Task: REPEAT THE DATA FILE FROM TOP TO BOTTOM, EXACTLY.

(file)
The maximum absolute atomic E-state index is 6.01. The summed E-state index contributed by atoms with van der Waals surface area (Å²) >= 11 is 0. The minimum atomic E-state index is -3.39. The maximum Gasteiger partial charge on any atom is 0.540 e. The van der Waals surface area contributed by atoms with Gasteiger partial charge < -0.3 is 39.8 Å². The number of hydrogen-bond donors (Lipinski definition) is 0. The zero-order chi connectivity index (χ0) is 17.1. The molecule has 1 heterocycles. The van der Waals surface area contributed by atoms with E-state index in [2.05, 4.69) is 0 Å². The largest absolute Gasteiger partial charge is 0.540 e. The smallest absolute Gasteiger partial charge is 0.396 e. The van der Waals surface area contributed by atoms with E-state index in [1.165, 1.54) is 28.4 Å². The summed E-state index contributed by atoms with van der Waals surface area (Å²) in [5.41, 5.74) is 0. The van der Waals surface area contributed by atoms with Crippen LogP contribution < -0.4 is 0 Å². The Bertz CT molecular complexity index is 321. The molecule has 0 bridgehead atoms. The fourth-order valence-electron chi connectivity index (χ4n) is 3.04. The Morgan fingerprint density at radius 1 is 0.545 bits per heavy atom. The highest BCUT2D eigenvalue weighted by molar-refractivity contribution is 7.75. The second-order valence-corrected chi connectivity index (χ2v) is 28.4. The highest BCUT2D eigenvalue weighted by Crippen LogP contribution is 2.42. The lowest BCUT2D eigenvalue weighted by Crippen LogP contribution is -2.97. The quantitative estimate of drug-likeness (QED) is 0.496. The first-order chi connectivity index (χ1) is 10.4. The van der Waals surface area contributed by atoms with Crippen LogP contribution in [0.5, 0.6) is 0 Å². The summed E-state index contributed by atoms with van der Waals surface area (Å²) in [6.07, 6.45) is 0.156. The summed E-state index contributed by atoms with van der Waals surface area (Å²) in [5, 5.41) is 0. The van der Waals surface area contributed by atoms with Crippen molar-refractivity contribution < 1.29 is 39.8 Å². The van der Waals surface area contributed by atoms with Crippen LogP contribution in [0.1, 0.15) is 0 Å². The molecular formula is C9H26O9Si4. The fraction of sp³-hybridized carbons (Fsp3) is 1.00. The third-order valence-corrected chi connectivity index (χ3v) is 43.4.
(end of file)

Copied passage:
The maximum absolute atomic E-state index is 6.01. The summed E-state index contributed by atoms with van der Waals surface area (Å²) >= 11 is 0. The minimum atomic E-state index is -3.39. The maximum Gasteiger partial charge on any atom is 0.540 e. The van der Waals surface area contributed by atoms with Gasteiger partial charge < -0.3 is 39.8 Å². The number of hydrogen-bond donors (Lipinski definition) is 0. The zero-order chi connectivity index (χ0) is 17.1. The molecule has 1 heterocycles. The van der Waals surface area contributed by atoms with E-state index in [2.05, 4.69) is 0 Å². The largest absolute Gasteiger partial charge is 0.540 e. The smallest absolute Gasteiger partial charge is 0.396 e. The van der Waals surface area contributed by atoms with E-state index in [1.165, 1.54) is 28.4 Å². The summed E-state index contributed by atoms with van der Waals surface area (Å²) in [5.41, 5.74) is 0. The van der Waals surface area contributed by atoms with Crippen LogP contribution < -0.4 is 0 Å². The Bertz CT molecular complexity index is 321. The molecule has 0 bridgehead atoms. The fourth-order valence-electron chi connectivity index (χ4n) is 3.04. The Morgan fingerprint density at radius 1 is 0.545 bits per heavy atom. The highest BCUT2D eigenvalue weighted by molar-refractivity contribution is 7.75. The second-order valence-corrected chi connectivity index (χ2v) is 28.4. The highest BCUT2D eigenvalue weighted by Crippen LogP contribution is 2.42. The lowest BCUT2D eigenvalue weighted by Crippen LogP contribution is -2.97. The quantitative estimate of drug-likeness (QED) is 0.496. The first-order chi connectivity index (χ1) is 10.4. The van der Waals surface area contributed by atoms with Crippen LogP contribution in [0.5, 0.6) is 0 Å². The summed E-state index contributed by atoms with van der Waals surface area (Å²) in [6.07, 6.45) is 0.156. The summed E-state index contributed by atoms with van der Waals surface area (Å²) in [5, 5.41) is 0. The van der Waals surface area contributed by atoms with Crippen molar-refractivity contribution < 1.29 is 39.8 Å². The van der Waals surface area contributed by atoms with Crippen LogP contribution in [0.1, 0.15) is 0 Å². The molecular formula is C9H26O9Si4. The fraction of sp³-hybridized carbons (Fsp3) is 1.00. The third-order valence-corrected chi connectivity index (χ3v) is 43.4.